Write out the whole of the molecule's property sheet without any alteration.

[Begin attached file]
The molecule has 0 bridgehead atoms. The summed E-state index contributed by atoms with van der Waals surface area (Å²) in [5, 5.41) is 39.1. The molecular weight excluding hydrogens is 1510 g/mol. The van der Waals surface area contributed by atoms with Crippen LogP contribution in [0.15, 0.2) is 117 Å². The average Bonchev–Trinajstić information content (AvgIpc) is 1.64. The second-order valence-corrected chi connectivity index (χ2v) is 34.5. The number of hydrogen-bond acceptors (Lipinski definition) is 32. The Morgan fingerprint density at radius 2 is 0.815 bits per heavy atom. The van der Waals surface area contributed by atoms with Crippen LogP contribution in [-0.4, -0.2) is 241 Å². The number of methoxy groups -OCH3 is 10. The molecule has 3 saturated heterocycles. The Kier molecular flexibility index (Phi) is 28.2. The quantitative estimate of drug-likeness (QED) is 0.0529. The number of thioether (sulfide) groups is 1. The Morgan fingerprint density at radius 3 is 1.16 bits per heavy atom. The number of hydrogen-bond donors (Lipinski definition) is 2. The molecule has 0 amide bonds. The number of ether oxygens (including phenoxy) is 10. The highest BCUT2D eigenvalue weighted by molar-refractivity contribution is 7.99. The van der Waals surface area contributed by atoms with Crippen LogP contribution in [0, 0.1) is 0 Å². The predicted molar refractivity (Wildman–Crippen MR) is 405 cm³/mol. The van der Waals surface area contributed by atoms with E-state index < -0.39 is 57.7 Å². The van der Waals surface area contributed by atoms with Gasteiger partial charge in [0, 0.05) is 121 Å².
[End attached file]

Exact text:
The molecule has 0 bridgehead atoms. The summed E-state index contributed by atoms with van der Waals surface area (Å²) in [5, 5.41) is 39.1. The molecular weight excluding hydrogens is 1510 g/mol. The van der Waals surface area contributed by atoms with Crippen LogP contribution in [0.15, 0.2) is 117 Å². The average Bonchev–Trinajstić information content (AvgIpc) is 1.64. The second-order valence-corrected chi connectivity index (χ2v) is 34.5. The number of hydrogen-bond acceptors (Lipinski definition) is 32. The Morgan fingerprint density at radius 2 is 0.815 bits per heavy atom. The van der Waals surface area contributed by atoms with Crippen LogP contribution in [-0.4, -0.2) is 241 Å². The number of methoxy groups -OCH3 is 10. The molecule has 3 saturated heterocycles. The Kier molecular flexibility index (Phi) is 28.2. The quantitative estimate of drug-likeness (QED) is 0.0529. The number of thioether (sulfide) groups is 1. The Morgan fingerprint density at radius 3 is 1.16 bits per heavy atom. The number of hydrogen-bond donors (Lipinski definition) is 2. The molecule has 0 amide bonds. The number of ether oxygens (including phenoxy) is 10. The highest BCUT2D eigenvalue weighted by molar-refractivity contribution is 7.99. The van der Waals surface area contributed by atoms with Crippen LogP contribution in [0, 0.1) is 0 Å². The predicted molar refractivity (Wildman–Crippen MR) is 405 cm³/mol. The van der Waals surface area contributed by atoms with E-state index < -0.39 is 57.7 Å². The van der Waals surface area contributed by atoms with Gasteiger partial charge in [0, 0.05) is 121 Å².